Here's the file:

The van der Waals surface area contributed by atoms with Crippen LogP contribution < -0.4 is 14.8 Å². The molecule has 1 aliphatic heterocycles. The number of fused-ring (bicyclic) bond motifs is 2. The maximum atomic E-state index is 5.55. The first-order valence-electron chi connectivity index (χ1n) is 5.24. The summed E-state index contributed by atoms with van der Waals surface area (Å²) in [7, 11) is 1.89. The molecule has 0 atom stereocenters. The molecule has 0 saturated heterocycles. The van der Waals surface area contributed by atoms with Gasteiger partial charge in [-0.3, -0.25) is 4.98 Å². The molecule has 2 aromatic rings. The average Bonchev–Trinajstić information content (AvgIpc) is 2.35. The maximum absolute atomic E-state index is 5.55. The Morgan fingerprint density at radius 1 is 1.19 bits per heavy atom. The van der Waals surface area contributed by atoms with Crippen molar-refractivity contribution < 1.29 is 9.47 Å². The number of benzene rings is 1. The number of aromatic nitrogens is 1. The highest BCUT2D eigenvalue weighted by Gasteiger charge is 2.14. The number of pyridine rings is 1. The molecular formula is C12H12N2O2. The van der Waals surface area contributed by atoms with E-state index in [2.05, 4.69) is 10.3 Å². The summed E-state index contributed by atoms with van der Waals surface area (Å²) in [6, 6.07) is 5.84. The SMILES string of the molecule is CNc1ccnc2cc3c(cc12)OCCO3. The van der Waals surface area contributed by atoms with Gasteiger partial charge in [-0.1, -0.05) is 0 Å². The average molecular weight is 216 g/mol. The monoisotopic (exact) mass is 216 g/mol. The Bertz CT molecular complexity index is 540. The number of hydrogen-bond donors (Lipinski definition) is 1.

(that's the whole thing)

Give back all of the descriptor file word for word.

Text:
The van der Waals surface area contributed by atoms with Crippen LogP contribution < -0.4 is 14.8 Å². The molecule has 1 aliphatic heterocycles. The number of fused-ring (bicyclic) bond motifs is 2. The maximum atomic E-state index is 5.55. The first-order valence-electron chi connectivity index (χ1n) is 5.24. The summed E-state index contributed by atoms with van der Waals surface area (Å²) in [7, 11) is 1.89. The molecule has 0 atom stereocenters. The molecule has 0 saturated heterocycles. The van der Waals surface area contributed by atoms with Gasteiger partial charge in [-0.3, -0.25) is 4.98 Å². The molecule has 2 aromatic rings. The average Bonchev–Trinajstić information content (AvgIpc) is 2.35. The maximum absolute atomic E-state index is 5.55. The Morgan fingerprint density at radius 1 is 1.19 bits per heavy atom. The van der Waals surface area contributed by atoms with Crippen molar-refractivity contribution < 1.29 is 9.47 Å². The number of benzene rings is 1. The number of aromatic nitrogens is 1. The highest BCUT2D eigenvalue weighted by Gasteiger charge is 2.14. The number of pyridine rings is 1. The molecular formula is C12H12N2O2. The van der Waals surface area contributed by atoms with E-state index in [2.05, 4.69) is 10.3 Å². The summed E-state index contributed by atoms with van der Waals surface area (Å²) in [6, 6.07) is 5.84. The SMILES string of the molecule is CNc1ccnc2cc3c(cc12)OCCO3. The van der Waals surface area contributed by atoms with Gasteiger partial charge in [-0.1, -0.05) is 0 Å². The average molecular weight is 216 g/mol. The monoisotopic (exact) mass is 216 g/mol. The Bertz CT molecular complexity index is 540. The number of hydrogen-bond donors (Lipinski definition) is 1.